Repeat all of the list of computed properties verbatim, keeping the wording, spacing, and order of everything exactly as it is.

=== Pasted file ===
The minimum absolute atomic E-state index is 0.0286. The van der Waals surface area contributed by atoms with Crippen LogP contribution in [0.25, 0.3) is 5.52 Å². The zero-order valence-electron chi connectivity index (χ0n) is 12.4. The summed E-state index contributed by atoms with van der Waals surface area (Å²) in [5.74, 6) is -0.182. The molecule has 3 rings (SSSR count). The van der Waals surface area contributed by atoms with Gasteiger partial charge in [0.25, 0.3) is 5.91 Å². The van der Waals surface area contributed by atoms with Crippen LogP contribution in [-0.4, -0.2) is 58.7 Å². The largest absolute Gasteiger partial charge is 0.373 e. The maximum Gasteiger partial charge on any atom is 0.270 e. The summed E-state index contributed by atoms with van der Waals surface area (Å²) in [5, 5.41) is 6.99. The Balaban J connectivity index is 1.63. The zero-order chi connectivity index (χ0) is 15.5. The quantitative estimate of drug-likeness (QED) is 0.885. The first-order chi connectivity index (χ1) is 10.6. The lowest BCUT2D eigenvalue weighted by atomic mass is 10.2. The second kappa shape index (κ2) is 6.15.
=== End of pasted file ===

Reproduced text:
The minimum absolute atomic E-state index is 0.0286. The van der Waals surface area contributed by atoms with Crippen LogP contribution in [0.25, 0.3) is 5.52 Å². The zero-order valence-electron chi connectivity index (χ0n) is 12.4. The summed E-state index contributed by atoms with van der Waals surface area (Å²) in [5.74, 6) is -0.182. The molecule has 3 rings (SSSR count). The van der Waals surface area contributed by atoms with Gasteiger partial charge in [0.25, 0.3) is 5.91 Å². The van der Waals surface area contributed by atoms with Crippen LogP contribution in [-0.4, -0.2) is 58.7 Å². The largest absolute Gasteiger partial charge is 0.373 e. The maximum Gasteiger partial charge on any atom is 0.270 e. The summed E-state index contributed by atoms with van der Waals surface area (Å²) in [5, 5.41) is 6.99. The Balaban J connectivity index is 1.63. The zero-order chi connectivity index (χ0) is 15.5. The quantitative estimate of drug-likeness (QED) is 0.885. The first-order chi connectivity index (χ1) is 10.6. The lowest BCUT2D eigenvalue weighted by atomic mass is 10.2. The second kappa shape index (κ2) is 6.15.